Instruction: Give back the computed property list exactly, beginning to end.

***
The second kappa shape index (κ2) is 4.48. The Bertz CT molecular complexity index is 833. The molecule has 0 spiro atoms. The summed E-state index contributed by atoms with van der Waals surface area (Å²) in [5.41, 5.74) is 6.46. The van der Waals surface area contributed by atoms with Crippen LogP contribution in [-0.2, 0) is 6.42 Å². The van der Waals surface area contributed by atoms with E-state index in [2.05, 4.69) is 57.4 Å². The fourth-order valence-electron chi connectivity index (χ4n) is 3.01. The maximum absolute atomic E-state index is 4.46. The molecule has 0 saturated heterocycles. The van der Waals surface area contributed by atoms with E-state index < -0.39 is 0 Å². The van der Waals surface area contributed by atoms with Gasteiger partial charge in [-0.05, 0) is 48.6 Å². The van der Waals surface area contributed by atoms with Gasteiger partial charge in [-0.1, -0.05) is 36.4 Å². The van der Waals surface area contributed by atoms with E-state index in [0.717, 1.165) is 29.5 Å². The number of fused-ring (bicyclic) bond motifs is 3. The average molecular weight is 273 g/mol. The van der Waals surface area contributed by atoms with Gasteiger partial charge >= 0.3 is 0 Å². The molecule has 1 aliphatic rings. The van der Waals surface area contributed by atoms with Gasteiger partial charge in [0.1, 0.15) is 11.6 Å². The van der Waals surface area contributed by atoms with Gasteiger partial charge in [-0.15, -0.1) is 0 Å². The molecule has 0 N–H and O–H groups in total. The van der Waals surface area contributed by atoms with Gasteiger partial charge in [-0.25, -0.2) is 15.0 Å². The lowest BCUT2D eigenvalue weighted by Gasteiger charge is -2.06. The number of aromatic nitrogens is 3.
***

The second kappa shape index (κ2) is 4.48. The Bertz CT molecular complexity index is 833. The molecule has 0 spiro atoms. The summed E-state index contributed by atoms with van der Waals surface area (Å²) in [5.41, 5.74) is 6.46. The van der Waals surface area contributed by atoms with Crippen LogP contribution in [-0.2, 0) is 6.42 Å². The van der Waals surface area contributed by atoms with E-state index in [2.05, 4.69) is 57.4 Å². The fourth-order valence-electron chi connectivity index (χ4n) is 3.01. The maximum absolute atomic E-state index is 4.46. The molecule has 0 saturated heterocycles. The van der Waals surface area contributed by atoms with E-state index < -0.39 is 0 Å². The van der Waals surface area contributed by atoms with Gasteiger partial charge in [-0.05, 0) is 48.6 Å². The van der Waals surface area contributed by atoms with Gasteiger partial charge in [-0.1, -0.05) is 36.4 Å². The van der Waals surface area contributed by atoms with E-state index in [0.717, 1.165) is 29.5 Å². The number of fused-ring (bicyclic) bond motifs is 3. The average molecular weight is 273 g/mol. The van der Waals surface area contributed by atoms with Gasteiger partial charge >= 0.3 is 0 Å². The molecule has 1 aliphatic rings. The van der Waals surface area contributed by atoms with Gasteiger partial charge in [0.1, 0.15) is 11.6 Å². The van der Waals surface area contributed by atoms with Gasteiger partial charge in [-0.15, -0.1) is 0 Å². The molecule has 0 N–H and O–H groups in total. The van der Waals surface area contributed by atoms with Gasteiger partial charge in [-0.25, -0.2) is 15.0 Å². The lowest BCUT2D eigenvalue weighted by Gasteiger charge is -2.06. The number of aromatic nitrogens is 3.